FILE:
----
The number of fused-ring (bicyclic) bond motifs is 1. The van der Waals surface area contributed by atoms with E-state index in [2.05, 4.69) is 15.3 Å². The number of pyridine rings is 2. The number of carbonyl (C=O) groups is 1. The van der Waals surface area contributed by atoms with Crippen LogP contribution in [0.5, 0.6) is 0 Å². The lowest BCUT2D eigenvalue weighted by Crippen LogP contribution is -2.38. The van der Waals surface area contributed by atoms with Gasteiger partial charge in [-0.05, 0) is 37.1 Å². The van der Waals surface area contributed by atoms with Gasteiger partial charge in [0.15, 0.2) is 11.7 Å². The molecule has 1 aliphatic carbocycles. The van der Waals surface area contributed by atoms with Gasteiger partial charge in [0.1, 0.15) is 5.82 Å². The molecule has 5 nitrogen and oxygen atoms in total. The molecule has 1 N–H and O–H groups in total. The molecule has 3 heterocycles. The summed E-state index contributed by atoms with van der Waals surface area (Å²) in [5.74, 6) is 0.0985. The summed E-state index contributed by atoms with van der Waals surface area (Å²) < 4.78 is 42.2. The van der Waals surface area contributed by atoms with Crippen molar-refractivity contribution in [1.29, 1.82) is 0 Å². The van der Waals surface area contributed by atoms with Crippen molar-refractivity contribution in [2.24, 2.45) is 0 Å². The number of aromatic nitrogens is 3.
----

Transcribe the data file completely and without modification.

The number of fused-ring (bicyclic) bond motifs is 1. The van der Waals surface area contributed by atoms with E-state index in [2.05, 4.69) is 15.3 Å². The number of pyridine rings is 2. The number of carbonyl (C=O) groups is 1. The van der Waals surface area contributed by atoms with Crippen LogP contribution in [0.5, 0.6) is 0 Å². The lowest BCUT2D eigenvalue weighted by Crippen LogP contribution is -2.38. The van der Waals surface area contributed by atoms with Gasteiger partial charge in [-0.05, 0) is 37.1 Å². The van der Waals surface area contributed by atoms with Gasteiger partial charge in [0.15, 0.2) is 11.7 Å². The molecule has 1 aliphatic carbocycles. The van der Waals surface area contributed by atoms with Gasteiger partial charge in [0.1, 0.15) is 5.82 Å². The molecule has 5 nitrogen and oxygen atoms in total. The molecule has 1 N–H and O–H groups in total. The molecule has 3 heterocycles. The summed E-state index contributed by atoms with van der Waals surface area (Å²) in [5.74, 6) is 0.0985. The summed E-state index contributed by atoms with van der Waals surface area (Å²) < 4.78 is 42.2. The van der Waals surface area contributed by atoms with Crippen molar-refractivity contribution in [1.29, 1.82) is 0 Å². The van der Waals surface area contributed by atoms with Crippen molar-refractivity contribution in [2.24, 2.45) is 0 Å². The number of aromatic nitrogens is 3.